Andrea Palladio (1508-80) was profoundly influenced by his study of the surviving monuments of classical Rome and of the works of Vitruvius. For Vicenza he created both public (Basilica, Loggia del Capitaniato, Teatro Olimpico) and private buildings. A total of 26 individual buildings or parts of buildings known to have been designed or reconstructed by Palladio or attributed to him make up the World Heritage site - 23 in the city itself and three villas in its immediate environs. The palazzi or town houses were fitted into the urban texture of the medieval city, creating picturesque ensembles and continuous street facades in which the Veneto Gothic style combines with Palladio's articulated classicism. These urban compositions closely related to theatre design, which link reality and make-believe, are unique to Vicenza. A similar approach to composition is shown by the location of the suburban villa known as La Rotonda, as seen from the Villa Cricoli.

Source: UNESCO/CLT/WHC
Historical Description

Vicenza is situated in the Veneto region of northern Italy on the low hills between the mountains of Berici and Lessini, on a natural communication route. The city of Vicetia was founded in the 2nd or 1st century BC by the Veneti and was granted Roman citizenship with the status of municipium in 49 BC. The ancient town plan is still recognizable in that of the modem town, Corso Palladio being the decumanus moximus and Contra Porti the cardo maximus. Among the public buildings erected from the time of Augustus that survive are the remains of the theatre, now incorporated in a more recent structure, and sections of the aqueduct to the north of the city.

The city became the see of a Christian diocese at the end of the 4th century AD. In the 5th century it was on the route of successive barbarian groups, whose ravages were exacerbated by a series of disastrous plagues, which left the region depopulated. It formed part of the Langobardic kingdom and became chief town of one of the 36 duchies. Eventua11y the Pope called upon Charlemagne to drive out the Lombards, and Vicenza became a Frankish Countship within the March of Friuli. It was during this period that the first Benedictine communities of San Felice and San Pietro were established. The disintegration of the Carolingian Empire saw fresh invaders, this time the Magyars, whose depredations led to the construction of city walls.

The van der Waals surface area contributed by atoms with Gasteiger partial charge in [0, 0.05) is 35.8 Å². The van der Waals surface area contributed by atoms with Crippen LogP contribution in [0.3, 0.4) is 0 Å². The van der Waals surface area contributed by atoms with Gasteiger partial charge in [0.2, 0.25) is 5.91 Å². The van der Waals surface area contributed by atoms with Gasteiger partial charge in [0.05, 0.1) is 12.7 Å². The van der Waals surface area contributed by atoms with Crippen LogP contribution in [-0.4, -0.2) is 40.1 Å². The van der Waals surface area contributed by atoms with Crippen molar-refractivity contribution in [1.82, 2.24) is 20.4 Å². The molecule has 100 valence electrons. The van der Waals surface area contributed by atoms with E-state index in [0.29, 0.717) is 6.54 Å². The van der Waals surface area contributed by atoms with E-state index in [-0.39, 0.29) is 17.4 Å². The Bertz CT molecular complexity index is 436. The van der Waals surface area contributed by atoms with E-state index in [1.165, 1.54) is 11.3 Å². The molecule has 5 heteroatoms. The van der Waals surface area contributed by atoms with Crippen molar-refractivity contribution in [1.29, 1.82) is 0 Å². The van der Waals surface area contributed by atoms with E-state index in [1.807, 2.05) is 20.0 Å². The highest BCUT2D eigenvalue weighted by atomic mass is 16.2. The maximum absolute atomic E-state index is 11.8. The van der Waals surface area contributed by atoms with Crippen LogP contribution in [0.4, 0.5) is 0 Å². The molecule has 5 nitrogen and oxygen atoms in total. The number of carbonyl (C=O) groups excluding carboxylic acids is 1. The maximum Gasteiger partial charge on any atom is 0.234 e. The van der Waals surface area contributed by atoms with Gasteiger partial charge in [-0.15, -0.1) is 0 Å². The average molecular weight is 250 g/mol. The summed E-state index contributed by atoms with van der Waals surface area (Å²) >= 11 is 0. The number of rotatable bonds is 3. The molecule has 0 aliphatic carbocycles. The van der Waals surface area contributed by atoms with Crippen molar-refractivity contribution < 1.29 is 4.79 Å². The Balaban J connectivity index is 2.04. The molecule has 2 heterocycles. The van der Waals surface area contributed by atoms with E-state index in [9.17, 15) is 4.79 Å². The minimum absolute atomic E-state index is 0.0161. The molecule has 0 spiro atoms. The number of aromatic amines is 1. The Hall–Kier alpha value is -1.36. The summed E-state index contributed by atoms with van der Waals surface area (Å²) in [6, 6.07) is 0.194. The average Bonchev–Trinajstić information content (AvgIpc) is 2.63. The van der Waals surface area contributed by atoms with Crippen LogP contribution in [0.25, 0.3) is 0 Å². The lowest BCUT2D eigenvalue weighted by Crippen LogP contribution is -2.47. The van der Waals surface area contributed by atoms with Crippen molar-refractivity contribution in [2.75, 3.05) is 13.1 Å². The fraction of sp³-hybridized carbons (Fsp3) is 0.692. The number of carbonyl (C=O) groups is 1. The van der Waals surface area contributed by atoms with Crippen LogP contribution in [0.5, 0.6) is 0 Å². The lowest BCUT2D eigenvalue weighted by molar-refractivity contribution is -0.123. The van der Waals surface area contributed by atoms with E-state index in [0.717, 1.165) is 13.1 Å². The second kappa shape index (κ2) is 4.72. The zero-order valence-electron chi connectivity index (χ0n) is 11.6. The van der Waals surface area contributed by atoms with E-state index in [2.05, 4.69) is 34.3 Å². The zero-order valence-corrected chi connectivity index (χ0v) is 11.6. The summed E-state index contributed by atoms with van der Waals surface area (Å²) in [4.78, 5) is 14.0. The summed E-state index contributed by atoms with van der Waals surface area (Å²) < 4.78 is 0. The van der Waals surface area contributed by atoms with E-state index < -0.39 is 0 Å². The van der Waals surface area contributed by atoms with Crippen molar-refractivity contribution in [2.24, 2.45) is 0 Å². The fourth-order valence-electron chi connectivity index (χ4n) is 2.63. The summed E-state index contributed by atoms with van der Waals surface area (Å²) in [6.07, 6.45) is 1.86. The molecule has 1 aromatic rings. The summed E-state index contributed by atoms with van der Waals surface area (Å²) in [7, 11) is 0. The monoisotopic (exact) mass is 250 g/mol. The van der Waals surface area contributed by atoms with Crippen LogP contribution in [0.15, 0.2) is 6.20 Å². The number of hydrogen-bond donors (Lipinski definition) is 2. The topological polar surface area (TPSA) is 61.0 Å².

The bloody wars between episcopal feudatories and the Ghibelline Counts that disfigured most of the 12th and early 13th centuries raged around Vicenza. The region became divided into a patchwork of small seigneuries, who fought among themselves, only uniting to defy the Holy Roman Emperor. Like most Italian cities of the period, Vicenza evolved its own administration, which in 1208 introduced controls on building within the enceinte of the walls. A new urban perimeter was created by the Della Scala family, enclosing the most important streets within the city. A movement on the part of the small states in the region towards coalescence was interpreted by Venice as a threat and so in 1404 La Serenissima annexed the entire region. Vicenza remained part of the V enetian Republic with only one short break until its fall at the end of the 18th century. The feudal aristocracy was stripped of its powers and replaced by a dominant mercantile class. Feudal lands were expropriated and sold to patrician Venetian families, who created great agricultural estates on which they built sumptuous mansions.

The city also prospered under Venetian rule, benefiting from its situation on a major natural communication route. The town became polarized around the four main piazzas that still exist. There had been limited expansion to the east and west in the late 14th century but the city retained its basic form throughout the succeeding centuries. The wealth of its leading citizens resulted in the erection of many lavish buildings, strongly influenced by Venetian taste, but it was the advent of Andrea Palladio that gave Vicenza its enduring form.

The overall form of the city was little changed in the 19th century under first Austrian and then Italian rule, and it was not until after World War II that there was a substantial expansion of housing and industry to the west.

Source: Advisory Body Evaluation